Overall rating: 4/5
It my not be the last word in refinement, but with an aversion to diesel so severe that you may only have to fill it up ten times a year (and emissions low enough to place it in a low road tax band), the new Volkswagen Golf BlueMotion should grab the attention of cost conscious high mileage drivers.
In the Metal:
At the launch of the Golf BlueMotion only the three-door version was available. From an aesthetic point of view this is not an issue as three-door Golfs historically look better than their 'more-door' brethren but the five-door has always been the better seller. We suspect that, by the time the car arrives in Ireland (November this year) a five-door variant will be available.
The biggest visual signifier that this is the fuel-sipping member of the Golf line-up is at the front where a partially closed grille (with integrated BlueMotion badging) sits above partially closed air inlets in the bumper and hidden under-floor panels. The BlueMotion also sports a unique rear spoiler and rides 15mm lower than standard, all in the name of reducing drag. With a Cd (coefficient of drag) value of 0.27 the third generation car is the slipperiest model to wear the badge and also the most efficient.
Allow us to get the headline grabbing figures out of the way at the outset. The new Golf BlueMotion can (if driven efficiently) deliver fuel economy of 88.3mpg with emissions of just 85g/km - 14 grams lower than the second generation car and a whopping 34 grams less than the original. Such is the rate of progress that the first generation's figure of 119g/km is now matched by the Golf when fitted with a 150hp 2.0-litre TDI engine and DSG automatic transmission.
There is more than just aerodynamics contributing to these improvements, with a lot of work done under the bonnet to make the 1.6-litre TDI engine more efficient. Low friction bearings on the camshaft, advanced thermal management and a specially tuned six-speed manual transmission with longer ratios all add up.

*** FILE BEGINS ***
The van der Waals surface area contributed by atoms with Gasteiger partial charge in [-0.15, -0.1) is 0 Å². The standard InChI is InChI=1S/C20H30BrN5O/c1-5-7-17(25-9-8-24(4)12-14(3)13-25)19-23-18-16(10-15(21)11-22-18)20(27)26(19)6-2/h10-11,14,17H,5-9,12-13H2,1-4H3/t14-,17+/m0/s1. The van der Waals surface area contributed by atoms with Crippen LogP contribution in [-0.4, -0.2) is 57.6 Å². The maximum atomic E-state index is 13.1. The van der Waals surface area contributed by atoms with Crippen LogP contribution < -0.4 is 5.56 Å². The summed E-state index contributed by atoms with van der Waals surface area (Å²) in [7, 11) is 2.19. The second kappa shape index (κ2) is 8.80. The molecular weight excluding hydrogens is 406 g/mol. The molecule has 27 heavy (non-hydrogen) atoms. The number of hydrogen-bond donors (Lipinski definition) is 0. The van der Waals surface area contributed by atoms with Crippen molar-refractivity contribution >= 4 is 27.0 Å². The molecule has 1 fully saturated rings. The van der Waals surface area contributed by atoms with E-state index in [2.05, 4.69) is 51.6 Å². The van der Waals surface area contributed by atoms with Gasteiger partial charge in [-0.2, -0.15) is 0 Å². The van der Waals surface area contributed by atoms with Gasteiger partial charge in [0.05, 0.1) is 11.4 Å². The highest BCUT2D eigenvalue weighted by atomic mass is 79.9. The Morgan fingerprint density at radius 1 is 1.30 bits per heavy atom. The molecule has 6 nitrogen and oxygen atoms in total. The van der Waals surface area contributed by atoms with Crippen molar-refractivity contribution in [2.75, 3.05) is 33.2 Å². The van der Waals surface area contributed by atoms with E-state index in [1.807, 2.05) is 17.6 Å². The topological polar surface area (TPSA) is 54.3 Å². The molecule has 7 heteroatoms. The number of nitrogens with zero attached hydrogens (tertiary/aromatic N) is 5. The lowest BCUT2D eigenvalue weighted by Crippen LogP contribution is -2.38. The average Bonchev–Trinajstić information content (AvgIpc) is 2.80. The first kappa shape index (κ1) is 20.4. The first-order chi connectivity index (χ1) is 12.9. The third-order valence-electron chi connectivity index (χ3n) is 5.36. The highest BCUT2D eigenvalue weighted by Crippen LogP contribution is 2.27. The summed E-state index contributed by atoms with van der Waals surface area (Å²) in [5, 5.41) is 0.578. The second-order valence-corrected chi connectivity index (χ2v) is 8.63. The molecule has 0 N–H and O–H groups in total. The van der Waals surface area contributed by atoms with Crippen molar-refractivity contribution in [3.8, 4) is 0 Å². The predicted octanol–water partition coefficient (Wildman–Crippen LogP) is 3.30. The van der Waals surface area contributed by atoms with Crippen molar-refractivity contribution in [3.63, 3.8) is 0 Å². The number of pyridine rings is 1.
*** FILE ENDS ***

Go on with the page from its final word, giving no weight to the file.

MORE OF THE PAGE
On the open road the BlueMotion can feel a little underpowered, especially in the lower gear ration, but this is not something that is unique to the model and is more related to the 1.6-litre TDI engine. The issue is compounded by the longer gear ration, however. It is also more raucous when pushed than the 2.0-litre unit, but with 250Nm of torque it does provide a generous lump of in-gear acceleration, which is perfect for overtaking. On the low rolling resistance tyres the steering can be lacking in feel at times but this is the trade-off for such low fuel consumption and emissions.
What you get for your Money
The Golf BlueMotion has historically been offered in a single, unique trim level, but the Mk7 marks the first time it will be offered in both S and SE specifications, although Volkswagen Ireland's model line-up, specifications and pricing have yet to be finalised..
The low emissions and high fuel economy do leave you questioning the value of the forthcoming hybrid and battery electric versions of the Golf. While these variants are likely to better the BlueMotion at the pumps (or should that be charging socket?) they will undoubtedly be more expensive to buy, leading to a lot of Eco-maths being done by interested buyers.
With fuel economy of 88.3mpg and emissions of just 85g/km, the Volkswagen Golf BlueMotion offers hybrid economy in a conventionally powered car. The 1.6-litre diesel unit can be raucous when pushed and lacking a little in the power stakes but there is little argument with the figures. Shame we have to wait so long for it to arrive in Ireland.